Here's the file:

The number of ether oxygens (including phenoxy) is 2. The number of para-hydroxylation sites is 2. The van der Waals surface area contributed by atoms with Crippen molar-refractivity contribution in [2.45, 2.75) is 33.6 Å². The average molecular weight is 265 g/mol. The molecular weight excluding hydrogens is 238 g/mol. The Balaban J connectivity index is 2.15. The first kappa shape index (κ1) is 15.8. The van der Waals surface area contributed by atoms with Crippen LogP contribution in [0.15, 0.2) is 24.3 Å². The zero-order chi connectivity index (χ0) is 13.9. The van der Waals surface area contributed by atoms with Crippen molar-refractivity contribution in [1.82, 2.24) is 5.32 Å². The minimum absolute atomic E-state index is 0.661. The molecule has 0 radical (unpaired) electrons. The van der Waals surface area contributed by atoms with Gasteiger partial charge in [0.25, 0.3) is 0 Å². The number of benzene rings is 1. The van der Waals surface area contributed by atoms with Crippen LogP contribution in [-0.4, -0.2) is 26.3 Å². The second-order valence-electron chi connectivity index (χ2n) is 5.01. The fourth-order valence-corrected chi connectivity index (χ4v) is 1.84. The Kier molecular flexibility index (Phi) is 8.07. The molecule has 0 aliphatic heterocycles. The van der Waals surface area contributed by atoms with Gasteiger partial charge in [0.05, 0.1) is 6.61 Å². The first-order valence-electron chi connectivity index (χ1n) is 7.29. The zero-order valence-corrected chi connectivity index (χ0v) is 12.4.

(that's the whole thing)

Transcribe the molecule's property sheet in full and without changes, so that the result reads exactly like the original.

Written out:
The number of ether oxygens (including phenoxy) is 2. The number of para-hydroxylation sites is 2. The van der Waals surface area contributed by atoms with Crippen molar-refractivity contribution in [2.45, 2.75) is 33.6 Å². The average molecular weight is 265 g/mol. The molecular weight excluding hydrogens is 238 g/mol. The Balaban J connectivity index is 2.15. The first kappa shape index (κ1) is 15.8. The van der Waals surface area contributed by atoms with Crippen LogP contribution in [0.15, 0.2) is 24.3 Å². The zero-order chi connectivity index (χ0) is 13.9. The van der Waals surface area contributed by atoms with Crippen molar-refractivity contribution in [1.82, 2.24) is 5.32 Å². The minimum absolute atomic E-state index is 0.661. The molecule has 0 radical (unpaired) electrons. The van der Waals surface area contributed by atoms with Gasteiger partial charge in [0.25, 0.3) is 0 Å². The number of benzene rings is 1. The van der Waals surface area contributed by atoms with Crippen LogP contribution in [-0.4, -0.2) is 26.3 Å². The second-order valence-electron chi connectivity index (χ2n) is 5.01. The fourth-order valence-corrected chi connectivity index (χ4v) is 1.84. The Kier molecular flexibility index (Phi) is 8.07. The molecule has 0 aliphatic heterocycles. The van der Waals surface area contributed by atoms with Gasteiger partial charge in [0.05, 0.1) is 6.61 Å². The first-order valence-electron chi connectivity index (χ1n) is 7.29. The zero-order valence-corrected chi connectivity index (χ0v) is 12.4.